How IFAW’s founder Brian Davies came to dedicate his life to seals

In 1969, Brian Davies founded IFAW to end Canada’s commercial seal hunt. Forty five years later, we are still working on realizing that dream, but we’re getting closer. Brian’s vision and determination continue to inspire our staff, supporters and animal lovers around the world. I spoke with him about the early days and asked for his thoughts on the progress that we have made. Here’s our conversation:

Q: How did you become a champion for the seals?

A: In 1961, I was living on an army base in Fredericton, New Brunswick. A little puppy dog was hit by a car just outside my house. And the man who hit it brought the dog into my house because he assumed that it belonged to me.

It wasn’t mine, but I wanted to help the poor thing. I took the dog to the local SPCA, which eventually led to me becoming an employee. In that role, I was invited to the seal hunt to assess the humaneness of the hunt.  I looked into the eyes of a baby seal that was suffering at the hands of a sealer, and I was instantly convinced that you couldn’t make this hunt humane. From that day forward, I committed my life to protect seals and the rest is history.

That eerie sequence of events changed my life. If that driver had left the house a few seconds earlier, or a few seconds later, if the little dog turned right instead of left, there would be no IFAW.

Q: It was a big job for one man and a very small team to take on the government. What were some of your major challenges?

A: Those were interesting times. I received death threats. My helicopter was destroyed. I was held hostage for three days at a motel in Newfoundland along with 50 journalists. I was put in jail for violating the seal protection regulations by flying out to observe the hunt.

There were so many obstacles, but I just never ever intended to stop trying until I died of old age or until the hunt stopped. My first thought in the morning was the seals and my last thought at night was the seals too.  

Q: What is one of your greatest accomplishments? Any regrets?

A: In 1983, the EU implemented a ban on the importation of baby whitecoat harp seals. We kept the pressure on with fish boycotts and in 1987, Canada banned the killing of whitecoats, which effectively ended the hunt for a period of time.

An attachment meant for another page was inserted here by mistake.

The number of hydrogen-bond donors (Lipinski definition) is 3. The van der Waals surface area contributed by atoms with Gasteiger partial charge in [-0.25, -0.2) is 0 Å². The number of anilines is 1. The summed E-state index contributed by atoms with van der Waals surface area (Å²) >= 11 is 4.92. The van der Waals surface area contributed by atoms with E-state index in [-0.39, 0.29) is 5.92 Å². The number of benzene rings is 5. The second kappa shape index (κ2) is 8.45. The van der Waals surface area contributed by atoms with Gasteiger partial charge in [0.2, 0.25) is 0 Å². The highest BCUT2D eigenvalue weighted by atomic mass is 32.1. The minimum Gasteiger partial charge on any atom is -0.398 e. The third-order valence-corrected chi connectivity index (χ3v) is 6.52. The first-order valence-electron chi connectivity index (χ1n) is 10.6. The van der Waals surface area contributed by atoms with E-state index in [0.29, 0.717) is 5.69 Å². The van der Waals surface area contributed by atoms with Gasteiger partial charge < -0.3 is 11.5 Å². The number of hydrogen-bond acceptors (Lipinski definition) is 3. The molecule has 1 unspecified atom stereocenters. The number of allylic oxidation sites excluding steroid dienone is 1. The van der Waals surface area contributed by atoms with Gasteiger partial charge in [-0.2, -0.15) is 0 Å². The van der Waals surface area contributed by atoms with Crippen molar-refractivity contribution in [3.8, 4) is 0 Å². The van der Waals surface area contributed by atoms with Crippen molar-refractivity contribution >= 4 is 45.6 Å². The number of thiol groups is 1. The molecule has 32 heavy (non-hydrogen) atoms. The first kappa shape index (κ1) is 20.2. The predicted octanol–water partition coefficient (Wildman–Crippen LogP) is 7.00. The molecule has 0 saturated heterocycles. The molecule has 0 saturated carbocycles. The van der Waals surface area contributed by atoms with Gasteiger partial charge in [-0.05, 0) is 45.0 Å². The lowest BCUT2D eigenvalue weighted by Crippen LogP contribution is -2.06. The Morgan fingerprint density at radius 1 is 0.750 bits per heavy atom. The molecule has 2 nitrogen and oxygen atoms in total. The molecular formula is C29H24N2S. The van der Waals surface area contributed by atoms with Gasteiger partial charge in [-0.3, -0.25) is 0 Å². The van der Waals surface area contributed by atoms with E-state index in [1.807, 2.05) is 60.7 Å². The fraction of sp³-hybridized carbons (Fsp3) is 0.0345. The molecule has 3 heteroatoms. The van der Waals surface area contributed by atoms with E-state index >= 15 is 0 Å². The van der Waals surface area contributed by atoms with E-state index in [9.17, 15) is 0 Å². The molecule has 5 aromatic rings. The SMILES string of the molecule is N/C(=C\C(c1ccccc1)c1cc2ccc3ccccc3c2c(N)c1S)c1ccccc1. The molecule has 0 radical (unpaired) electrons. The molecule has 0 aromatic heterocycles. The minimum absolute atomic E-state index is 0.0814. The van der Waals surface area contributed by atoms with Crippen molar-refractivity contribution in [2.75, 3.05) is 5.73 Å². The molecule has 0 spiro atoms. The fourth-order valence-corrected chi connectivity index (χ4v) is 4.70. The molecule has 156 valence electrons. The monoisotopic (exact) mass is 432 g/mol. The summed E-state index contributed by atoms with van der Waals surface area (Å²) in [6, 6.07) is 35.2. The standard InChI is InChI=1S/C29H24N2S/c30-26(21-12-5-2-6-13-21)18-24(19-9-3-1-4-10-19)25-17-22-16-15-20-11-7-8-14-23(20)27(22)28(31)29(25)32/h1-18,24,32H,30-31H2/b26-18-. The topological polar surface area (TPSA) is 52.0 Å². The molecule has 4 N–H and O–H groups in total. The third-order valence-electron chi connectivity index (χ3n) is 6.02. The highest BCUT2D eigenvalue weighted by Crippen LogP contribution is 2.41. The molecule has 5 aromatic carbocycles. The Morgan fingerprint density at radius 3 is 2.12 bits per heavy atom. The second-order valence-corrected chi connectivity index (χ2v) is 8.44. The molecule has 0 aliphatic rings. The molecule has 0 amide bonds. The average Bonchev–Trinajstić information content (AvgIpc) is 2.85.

It was amazing to go back to ice during this time of peace and enjoy the seals in their natural habitat. I felt really, really good. Finally you could see that what you did; it made a difference.

My one regret is that the legislation didn’t include seals of all ages. That would have ended it right there and then. Unfortunately, in the 1990s Canada started large-scale hunts for slightly older seals (once they start shedding their white fur a few weeks later) and the commercial hunt picked back up again.

SEE ALSO: Canada’s commercial seal hunt: it is cruel, unnecessary – and shockingly wasteful

Q: Do you think Canada’s commercial seal hunt will end soon?

A: Yes, the time has come for the large-scale commercial seal hunt to end. Canada should help find sustainable alternative employment opportunities for the very small number of Canadians who depend on this hunt.

There is a better way for the animals and the people involved in the sealing industry. It’s time to bring it to an end once and for all.

Q: You play a central role in IFAW’s new documentary “Huntwatch.” What do think about the film?

A: I spent a couple of days with the IFAW film team, and I was more than happy to share my stories. I dedicated my life to the seals and that is clearly captured in “Huntwatch.” Gloria and I saw the finished product a few months ago and at first it was overwhelming to see your life’s work flash on the screen in front of you.

Following those emotions, we were also really impressed with the production quality and the storytelling. It’s an important film. And I’m not just saying that because it includes my perspective.

The film team made a conscious effort to remain fair and balanced and included multiple perspectives on the issue from sealers, politicians and IFAW campaigners. That’s what makes it a great film.  

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Learn more about IFAW's continuing efforts to end the Canadian commercial seal hunt on our campaign page.

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